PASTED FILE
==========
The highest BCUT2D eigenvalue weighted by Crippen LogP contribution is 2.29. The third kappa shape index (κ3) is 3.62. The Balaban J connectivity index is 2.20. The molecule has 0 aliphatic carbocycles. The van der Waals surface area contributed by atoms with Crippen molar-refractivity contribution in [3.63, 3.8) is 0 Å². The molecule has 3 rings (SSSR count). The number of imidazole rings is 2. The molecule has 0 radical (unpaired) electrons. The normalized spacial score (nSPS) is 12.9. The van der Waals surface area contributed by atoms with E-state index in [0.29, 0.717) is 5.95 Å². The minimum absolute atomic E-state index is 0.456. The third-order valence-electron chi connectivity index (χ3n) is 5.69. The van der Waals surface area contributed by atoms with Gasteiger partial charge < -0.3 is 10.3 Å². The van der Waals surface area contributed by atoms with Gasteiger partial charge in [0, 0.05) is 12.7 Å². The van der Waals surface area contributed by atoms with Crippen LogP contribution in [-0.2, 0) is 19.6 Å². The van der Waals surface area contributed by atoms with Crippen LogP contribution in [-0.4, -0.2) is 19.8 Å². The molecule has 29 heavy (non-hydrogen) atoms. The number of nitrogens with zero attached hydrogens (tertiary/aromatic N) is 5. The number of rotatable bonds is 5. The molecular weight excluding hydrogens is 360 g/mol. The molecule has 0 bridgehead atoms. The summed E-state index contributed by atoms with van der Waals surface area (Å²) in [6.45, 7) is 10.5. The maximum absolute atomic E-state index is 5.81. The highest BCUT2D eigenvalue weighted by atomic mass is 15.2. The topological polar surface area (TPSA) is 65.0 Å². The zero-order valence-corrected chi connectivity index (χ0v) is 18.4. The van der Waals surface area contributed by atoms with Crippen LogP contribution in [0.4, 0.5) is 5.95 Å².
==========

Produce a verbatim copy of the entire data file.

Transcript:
The highest BCUT2D eigenvalue weighted by Crippen LogP contribution is 2.29. The third kappa shape index (κ3) is 3.62. The Balaban J connectivity index is 2.20. The molecule has 0 aliphatic carbocycles. The van der Waals surface area contributed by atoms with Crippen molar-refractivity contribution in [3.63, 3.8) is 0 Å². The molecule has 3 rings (SSSR count). The number of imidazole rings is 2. The molecule has 0 radical (unpaired) electrons. The normalized spacial score (nSPS) is 12.9. The van der Waals surface area contributed by atoms with E-state index in [0.29, 0.717) is 5.95 Å². The minimum absolute atomic E-state index is 0.456. The third-order valence-electron chi connectivity index (χ3n) is 5.69. The van der Waals surface area contributed by atoms with Gasteiger partial charge < -0.3 is 10.3 Å². The van der Waals surface area contributed by atoms with Gasteiger partial charge in [0, 0.05) is 12.7 Å². The van der Waals surface area contributed by atoms with Crippen LogP contribution in [-0.2, 0) is 19.6 Å². The van der Waals surface area contributed by atoms with Crippen LogP contribution in [-0.4, -0.2) is 19.8 Å². The molecule has 29 heavy (non-hydrogen) atoms. The number of nitrogens with zero attached hydrogens (tertiary/aromatic N) is 5. The number of rotatable bonds is 5. The molecular weight excluding hydrogens is 360 g/mol. The molecule has 0 bridgehead atoms. The summed E-state index contributed by atoms with van der Waals surface area (Å²) in [6.45, 7) is 10.5. The maximum absolute atomic E-state index is 5.81. The highest BCUT2D eigenvalue weighted by atomic mass is 15.2. The topological polar surface area (TPSA) is 65.0 Å². The zero-order valence-corrected chi connectivity index (χ0v) is 18.4. The van der Waals surface area contributed by atoms with Crippen LogP contribution in [0.4, 0.5) is 5.95 Å².